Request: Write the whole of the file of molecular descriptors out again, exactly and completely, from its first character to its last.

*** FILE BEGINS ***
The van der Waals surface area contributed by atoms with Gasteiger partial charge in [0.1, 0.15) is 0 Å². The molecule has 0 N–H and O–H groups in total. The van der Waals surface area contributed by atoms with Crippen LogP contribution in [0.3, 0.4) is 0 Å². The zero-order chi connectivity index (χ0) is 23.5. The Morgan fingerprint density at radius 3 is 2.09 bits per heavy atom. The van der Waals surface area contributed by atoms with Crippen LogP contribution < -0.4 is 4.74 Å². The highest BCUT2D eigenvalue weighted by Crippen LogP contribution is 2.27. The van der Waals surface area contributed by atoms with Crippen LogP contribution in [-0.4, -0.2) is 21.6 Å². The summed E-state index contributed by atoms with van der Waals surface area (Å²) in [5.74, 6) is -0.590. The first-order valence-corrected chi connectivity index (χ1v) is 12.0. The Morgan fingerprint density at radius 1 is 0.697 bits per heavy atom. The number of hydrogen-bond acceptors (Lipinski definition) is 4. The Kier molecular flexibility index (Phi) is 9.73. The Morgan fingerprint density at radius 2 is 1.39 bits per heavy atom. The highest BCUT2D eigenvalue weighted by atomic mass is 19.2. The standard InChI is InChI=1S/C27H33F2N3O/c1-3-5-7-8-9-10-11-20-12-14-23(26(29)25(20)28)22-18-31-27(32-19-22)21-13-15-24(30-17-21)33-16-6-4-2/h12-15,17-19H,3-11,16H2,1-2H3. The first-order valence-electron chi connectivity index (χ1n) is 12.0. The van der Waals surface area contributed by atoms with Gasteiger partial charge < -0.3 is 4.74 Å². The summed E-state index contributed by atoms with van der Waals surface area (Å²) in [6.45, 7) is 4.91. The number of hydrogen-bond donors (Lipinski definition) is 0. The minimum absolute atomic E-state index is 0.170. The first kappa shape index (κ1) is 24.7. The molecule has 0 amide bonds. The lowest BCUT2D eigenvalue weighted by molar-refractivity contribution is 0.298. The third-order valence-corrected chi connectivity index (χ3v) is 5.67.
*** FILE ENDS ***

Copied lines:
The van der Waals surface area contributed by atoms with Gasteiger partial charge in [0.1, 0.15) is 0 Å². The molecule has 0 N–H and O–H groups in total. The van der Waals surface area contributed by atoms with Crippen LogP contribution in [0.3, 0.4) is 0 Å². The zero-order chi connectivity index (χ0) is 23.5. The Morgan fingerprint density at radius 3 is 2.09 bits per heavy atom. The van der Waals surface area contributed by atoms with Crippen LogP contribution < -0.4 is 4.74 Å². The highest BCUT2D eigenvalue weighted by Crippen LogP contribution is 2.27. The van der Waals surface area contributed by atoms with Crippen LogP contribution in [-0.4, -0.2) is 21.6 Å². The summed E-state index contributed by atoms with van der Waals surface area (Å²) in [5.74, 6) is -0.590. The first-order valence-corrected chi connectivity index (χ1v) is 12.0. The Morgan fingerprint density at radius 1 is 0.697 bits per heavy atom. The number of hydrogen-bond acceptors (Lipinski definition) is 4. The Kier molecular flexibility index (Phi) is 9.73. The Morgan fingerprint density at radius 2 is 1.39 bits per heavy atom. The highest BCUT2D eigenvalue weighted by atomic mass is 19.2. The standard InChI is InChI=1S/C27H33F2N3O/c1-3-5-7-8-9-10-11-20-12-14-23(26(29)25(20)28)22-18-31-27(32-19-22)21-13-15-24(30-17-21)33-16-6-4-2/h12-15,17-19H,3-11,16H2,1-2H3. The first-order valence-electron chi connectivity index (χ1n) is 12.0. The van der Waals surface area contributed by atoms with Gasteiger partial charge < -0.3 is 4.74 Å². The summed E-state index contributed by atoms with van der Waals surface area (Å²) in [6.45, 7) is 4.91. The number of hydrogen-bond donors (Lipinski definition) is 0. The minimum absolute atomic E-state index is 0.170. The first kappa shape index (κ1) is 24.7. The molecule has 0 amide bonds. The lowest BCUT2D eigenvalue weighted by molar-refractivity contribution is 0.298. The third-order valence-corrected chi connectivity index (χ3v) is 5.67.